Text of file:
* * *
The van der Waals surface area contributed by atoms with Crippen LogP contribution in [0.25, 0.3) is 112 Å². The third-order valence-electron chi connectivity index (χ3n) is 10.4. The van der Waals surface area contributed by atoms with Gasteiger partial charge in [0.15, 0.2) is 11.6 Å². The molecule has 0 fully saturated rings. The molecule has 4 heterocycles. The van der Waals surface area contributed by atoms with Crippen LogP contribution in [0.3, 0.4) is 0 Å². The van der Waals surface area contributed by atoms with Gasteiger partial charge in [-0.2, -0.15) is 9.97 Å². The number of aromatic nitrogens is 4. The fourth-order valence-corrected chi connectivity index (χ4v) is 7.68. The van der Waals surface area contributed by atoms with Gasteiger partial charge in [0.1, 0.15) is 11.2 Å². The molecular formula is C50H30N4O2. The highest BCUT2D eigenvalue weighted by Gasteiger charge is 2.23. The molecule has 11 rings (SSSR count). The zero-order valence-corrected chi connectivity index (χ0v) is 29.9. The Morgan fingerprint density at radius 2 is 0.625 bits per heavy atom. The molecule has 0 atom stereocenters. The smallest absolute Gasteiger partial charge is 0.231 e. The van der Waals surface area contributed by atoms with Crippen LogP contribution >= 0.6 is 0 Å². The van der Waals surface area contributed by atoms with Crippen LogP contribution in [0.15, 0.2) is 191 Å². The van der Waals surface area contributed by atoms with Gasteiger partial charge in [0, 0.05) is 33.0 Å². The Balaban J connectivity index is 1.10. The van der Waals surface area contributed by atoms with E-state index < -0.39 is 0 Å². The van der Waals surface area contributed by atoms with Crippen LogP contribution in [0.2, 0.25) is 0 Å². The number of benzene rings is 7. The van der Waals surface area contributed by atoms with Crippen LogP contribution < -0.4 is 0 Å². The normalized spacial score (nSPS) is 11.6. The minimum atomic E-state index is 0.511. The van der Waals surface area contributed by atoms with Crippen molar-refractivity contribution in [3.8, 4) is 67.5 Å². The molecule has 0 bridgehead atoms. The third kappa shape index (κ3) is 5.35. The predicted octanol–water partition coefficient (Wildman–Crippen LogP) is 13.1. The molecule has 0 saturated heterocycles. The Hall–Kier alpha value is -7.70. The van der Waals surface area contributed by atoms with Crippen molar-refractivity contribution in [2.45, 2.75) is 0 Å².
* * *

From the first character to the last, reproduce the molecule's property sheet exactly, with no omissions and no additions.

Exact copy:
The van der Waals surface area contributed by atoms with Crippen LogP contribution in [0.25, 0.3) is 112 Å². The third-order valence-electron chi connectivity index (χ3n) is 10.4. The van der Waals surface area contributed by atoms with Gasteiger partial charge in [0.15, 0.2) is 11.6 Å². The molecule has 0 fully saturated rings. The molecule has 4 heterocycles. The van der Waals surface area contributed by atoms with Crippen LogP contribution in [0.3, 0.4) is 0 Å². The van der Waals surface area contributed by atoms with Gasteiger partial charge in [-0.2, -0.15) is 9.97 Å². The number of aromatic nitrogens is 4. The fourth-order valence-corrected chi connectivity index (χ4v) is 7.68. The van der Waals surface area contributed by atoms with Gasteiger partial charge in [0.1, 0.15) is 11.2 Å². The molecular formula is C50H30N4O2. The highest BCUT2D eigenvalue weighted by Gasteiger charge is 2.23. The molecule has 11 rings (SSSR count). The zero-order valence-corrected chi connectivity index (χ0v) is 29.9. The Morgan fingerprint density at radius 2 is 0.625 bits per heavy atom. The molecule has 0 atom stereocenters. The smallest absolute Gasteiger partial charge is 0.231 e. The van der Waals surface area contributed by atoms with Crippen LogP contribution >= 0.6 is 0 Å². The van der Waals surface area contributed by atoms with Crippen LogP contribution in [0.15, 0.2) is 191 Å². The van der Waals surface area contributed by atoms with Gasteiger partial charge in [0, 0.05) is 33.0 Å². The Balaban J connectivity index is 1.10. The van der Waals surface area contributed by atoms with E-state index < -0.39 is 0 Å². The van der Waals surface area contributed by atoms with Crippen LogP contribution in [0.2, 0.25) is 0 Å². The number of benzene rings is 7. The van der Waals surface area contributed by atoms with Crippen LogP contribution < -0.4 is 0 Å². The normalized spacial score (nSPS) is 11.6. The minimum atomic E-state index is 0.511. The van der Waals surface area contributed by atoms with Crippen molar-refractivity contribution in [3.8, 4) is 67.5 Å². The molecule has 0 bridgehead atoms. The third kappa shape index (κ3) is 5.35. The predicted octanol–water partition coefficient (Wildman–Crippen LogP) is 13.1. The molecule has 0 saturated heterocycles. The Hall–Kier alpha value is -7.70. The van der Waals surface area contributed by atoms with Crippen molar-refractivity contribution in [2.45, 2.75) is 0 Å².